Zenaba, 22, was raped by soliders who
captured her town, Mongo, five years
ago. She had been sleeping at home
when the soldiers arrived. They tied her
up and attacked her along with three
Zenaba, 22, was raped by soliders who captured her town, Mongo, five years ago. She had been sleeping at home when the soldiers arrived. They tied her up and attacked her along with three other women.
“After the combatants raped me, an aunt of mine brought me to the hospital for HIV screening. The doctor tested me and said I need to be tested three months later on. The second screening tested HIV-positive. I felt desperate because AIDS is incurable and I thought I would die at any minute,” said Zenaba.
Despite such trauma, hope has entered Zenaba’s life in the form of Hina (meaning “we are resurrected”), an association for people with HIV/AIDS. Funded by Caritas Chad (SECADEV), Hina provides a variety of services to people with HIV, such as food assistance and moral support and helps them become more self-reliant.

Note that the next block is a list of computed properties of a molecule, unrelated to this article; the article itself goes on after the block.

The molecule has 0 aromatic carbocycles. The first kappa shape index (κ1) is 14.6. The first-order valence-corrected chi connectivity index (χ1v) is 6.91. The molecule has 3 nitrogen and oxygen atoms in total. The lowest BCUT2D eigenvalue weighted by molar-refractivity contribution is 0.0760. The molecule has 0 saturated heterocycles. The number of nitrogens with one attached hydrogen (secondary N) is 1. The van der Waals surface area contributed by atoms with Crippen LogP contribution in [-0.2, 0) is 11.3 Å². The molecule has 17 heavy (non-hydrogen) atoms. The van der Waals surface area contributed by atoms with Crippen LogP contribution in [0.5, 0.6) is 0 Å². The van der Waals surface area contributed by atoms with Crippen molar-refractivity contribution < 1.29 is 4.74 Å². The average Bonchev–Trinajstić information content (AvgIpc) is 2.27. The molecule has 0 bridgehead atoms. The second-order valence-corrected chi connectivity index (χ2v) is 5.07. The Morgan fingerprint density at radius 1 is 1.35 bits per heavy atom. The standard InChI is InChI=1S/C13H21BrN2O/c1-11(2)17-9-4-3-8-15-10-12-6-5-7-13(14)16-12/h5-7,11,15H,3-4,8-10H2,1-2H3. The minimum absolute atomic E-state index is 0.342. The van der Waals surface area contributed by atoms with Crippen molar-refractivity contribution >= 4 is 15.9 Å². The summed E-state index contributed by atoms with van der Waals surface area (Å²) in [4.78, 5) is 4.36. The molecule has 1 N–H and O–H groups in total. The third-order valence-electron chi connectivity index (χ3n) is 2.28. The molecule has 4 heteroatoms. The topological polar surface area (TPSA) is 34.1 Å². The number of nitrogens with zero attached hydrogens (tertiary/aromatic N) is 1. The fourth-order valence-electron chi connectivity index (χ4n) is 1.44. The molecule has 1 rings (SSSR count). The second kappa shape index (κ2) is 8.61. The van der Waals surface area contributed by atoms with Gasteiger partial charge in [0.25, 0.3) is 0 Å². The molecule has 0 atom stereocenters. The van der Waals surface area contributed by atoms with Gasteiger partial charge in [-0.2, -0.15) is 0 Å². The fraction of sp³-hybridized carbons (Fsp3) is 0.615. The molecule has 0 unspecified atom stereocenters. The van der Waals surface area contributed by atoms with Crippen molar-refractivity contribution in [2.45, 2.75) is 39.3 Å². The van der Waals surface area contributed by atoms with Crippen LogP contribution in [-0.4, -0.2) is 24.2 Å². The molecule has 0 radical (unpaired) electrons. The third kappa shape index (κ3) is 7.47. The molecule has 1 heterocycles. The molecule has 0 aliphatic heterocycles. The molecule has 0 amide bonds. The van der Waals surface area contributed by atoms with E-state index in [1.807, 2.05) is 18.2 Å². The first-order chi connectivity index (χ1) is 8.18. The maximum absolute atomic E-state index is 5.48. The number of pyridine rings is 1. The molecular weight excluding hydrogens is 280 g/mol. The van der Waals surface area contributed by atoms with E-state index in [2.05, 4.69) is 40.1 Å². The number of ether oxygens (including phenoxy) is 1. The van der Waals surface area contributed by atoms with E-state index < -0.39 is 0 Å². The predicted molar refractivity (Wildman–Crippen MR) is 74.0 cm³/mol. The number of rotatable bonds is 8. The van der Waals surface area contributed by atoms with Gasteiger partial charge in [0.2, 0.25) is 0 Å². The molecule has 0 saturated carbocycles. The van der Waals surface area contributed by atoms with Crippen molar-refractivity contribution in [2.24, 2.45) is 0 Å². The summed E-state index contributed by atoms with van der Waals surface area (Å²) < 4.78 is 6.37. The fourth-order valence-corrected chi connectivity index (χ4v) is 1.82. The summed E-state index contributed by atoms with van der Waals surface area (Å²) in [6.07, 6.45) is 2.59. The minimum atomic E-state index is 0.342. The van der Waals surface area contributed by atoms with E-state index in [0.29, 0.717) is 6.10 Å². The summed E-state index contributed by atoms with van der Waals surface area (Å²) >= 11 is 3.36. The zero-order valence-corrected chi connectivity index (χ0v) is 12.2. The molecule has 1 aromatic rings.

With Hina’s support, Zenaba has learned to take care of her own health and that of her husband. “We need to eat a good diet as this is important for people with HIV. If we can afford it, we try to eat meat, fruit and vegetables.”
Her daily life has now taken on a routine which offers security and helps her deal with her HIV status.
“As a Muslim, I begin my day with prayer. Then, as is the local custom, I go around to my neighbours to pass on regards before I prepare breakfast,” says Zenaba.
Usually, Zenaba would fetch water after breakfast. But this heavy and difficult job is now done by someone provided by Hina/Caritas Chad.
At 9am, Zenaba will go to the market to buy some things for lunch as she is very conscious that she has to eat well to stay healthy. After she’s prepared and eaten lunch, she sits and chats with her friends and neighbours under the trees.
The day passes uneventfully and at night Zenaba sleeps in the single room in her and her husband’s house. Their two children sleep at her mother’s home where there is more space.
Zenaba’s dream is to have more children. She has learned from Hina/Caritas Chad that with the right medication, her HIV status should not cause a problem if she decides to extend her family.
“I am a young woman and the two children I have are not enough,” she says.